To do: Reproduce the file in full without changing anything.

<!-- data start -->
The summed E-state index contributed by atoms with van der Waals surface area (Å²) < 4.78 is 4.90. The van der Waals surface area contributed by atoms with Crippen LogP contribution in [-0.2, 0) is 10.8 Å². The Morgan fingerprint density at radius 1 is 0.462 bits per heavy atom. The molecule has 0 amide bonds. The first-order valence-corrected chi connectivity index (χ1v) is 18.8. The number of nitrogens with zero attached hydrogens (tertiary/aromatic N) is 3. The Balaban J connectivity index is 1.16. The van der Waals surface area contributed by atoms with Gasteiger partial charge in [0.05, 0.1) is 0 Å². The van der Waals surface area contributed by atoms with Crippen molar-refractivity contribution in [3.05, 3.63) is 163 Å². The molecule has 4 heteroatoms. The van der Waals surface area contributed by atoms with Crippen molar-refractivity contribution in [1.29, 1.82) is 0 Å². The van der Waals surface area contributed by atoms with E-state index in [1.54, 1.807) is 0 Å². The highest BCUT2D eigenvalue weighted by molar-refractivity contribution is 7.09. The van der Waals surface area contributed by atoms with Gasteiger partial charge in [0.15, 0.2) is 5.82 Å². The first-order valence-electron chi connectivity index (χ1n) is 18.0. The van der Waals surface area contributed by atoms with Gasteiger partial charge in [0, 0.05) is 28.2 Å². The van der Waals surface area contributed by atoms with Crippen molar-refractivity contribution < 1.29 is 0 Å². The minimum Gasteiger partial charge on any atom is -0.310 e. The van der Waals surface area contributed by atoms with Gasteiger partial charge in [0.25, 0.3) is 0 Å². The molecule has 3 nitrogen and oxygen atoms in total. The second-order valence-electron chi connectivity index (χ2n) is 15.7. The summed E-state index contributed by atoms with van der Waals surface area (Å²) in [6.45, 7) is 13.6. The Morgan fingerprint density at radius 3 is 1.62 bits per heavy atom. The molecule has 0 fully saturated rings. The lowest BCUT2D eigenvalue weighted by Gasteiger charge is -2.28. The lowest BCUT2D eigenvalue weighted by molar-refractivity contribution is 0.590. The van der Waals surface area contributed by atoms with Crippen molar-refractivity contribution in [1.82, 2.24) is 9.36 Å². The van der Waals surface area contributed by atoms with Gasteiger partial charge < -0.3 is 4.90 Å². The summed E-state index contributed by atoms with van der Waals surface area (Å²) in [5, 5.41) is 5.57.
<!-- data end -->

The summed E-state index contributed by atoms with van der Waals surface area (Å²) < 4.78 is 4.90. The van der Waals surface area contributed by atoms with Crippen LogP contribution in [-0.2, 0) is 10.8 Å². The Morgan fingerprint density at radius 1 is 0.462 bits per heavy atom. The molecule has 0 amide bonds. The first-order valence-corrected chi connectivity index (χ1v) is 18.8. The number of nitrogens with zero attached hydrogens (tertiary/aromatic N) is 3. The Balaban J connectivity index is 1.16. The van der Waals surface area contributed by atoms with Gasteiger partial charge in [0.05, 0.1) is 0 Å². The van der Waals surface area contributed by atoms with Crippen molar-refractivity contribution in [3.05, 3.63) is 163 Å². The molecule has 4 heteroatoms. The van der Waals surface area contributed by atoms with Crippen molar-refractivity contribution in [1.29, 1.82) is 0 Å². The van der Waals surface area contributed by atoms with E-state index in [1.54, 1.807) is 0 Å². The highest BCUT2D eigenvalue weighted by molar-refractivity contribution is 7.09. The van der Waals surface area contributed by atoms with Gasteiger partial charge in [0.15, 0.2) is 5.82 Å². The first-order valence-electron chi connectivity index (χ1n) is 18.0. The van der Waals surface area contributed by atoms with Gasteiger partial charge in [0, 0.05) is 28.2 Å². The van der Waals surface area contributed by atoms with Crippen molar-refractivity contribution < 1.29 is 0 Å². The minimum Gasteiger partial charge on any atom is -0.310 e. The van der Waals surface area contributed by atoms with Gasteiger partial charge in [0.25, 0.3) is 0 Å². The molecule has 3 nitrogen and oxygen atoms in total. The second-order valence-electron chi connectivity index (χ2n) is 15.7. The summed E-state index contributed by atoms with van der Waals surface area (Å²) in [6.45, 7) is 13.6. The Morgan fingerprint density at radius 3 is 1.62 bits per heavy atom. The molecule has 0 fully saturated rings. The lowest BCUT2D eigenvalue weighted by Gasteiger charge is -2.28. The lowest BCUT2D eigenvalue weighted by molar-refractivity contribution is 0.590. The van der Waals surface area contributed by atoms with Crippen molar-refractivity contribution in [1.82, 2.24) is 9.36 Å². The van der Waals surface area contributed by atoms with Gasteiger partial charge < -0.3 is 4.90 Å². The summed E-state index contributed by atoms with van der Waals surface area (Å²) in [5, 5.41) is 5.57.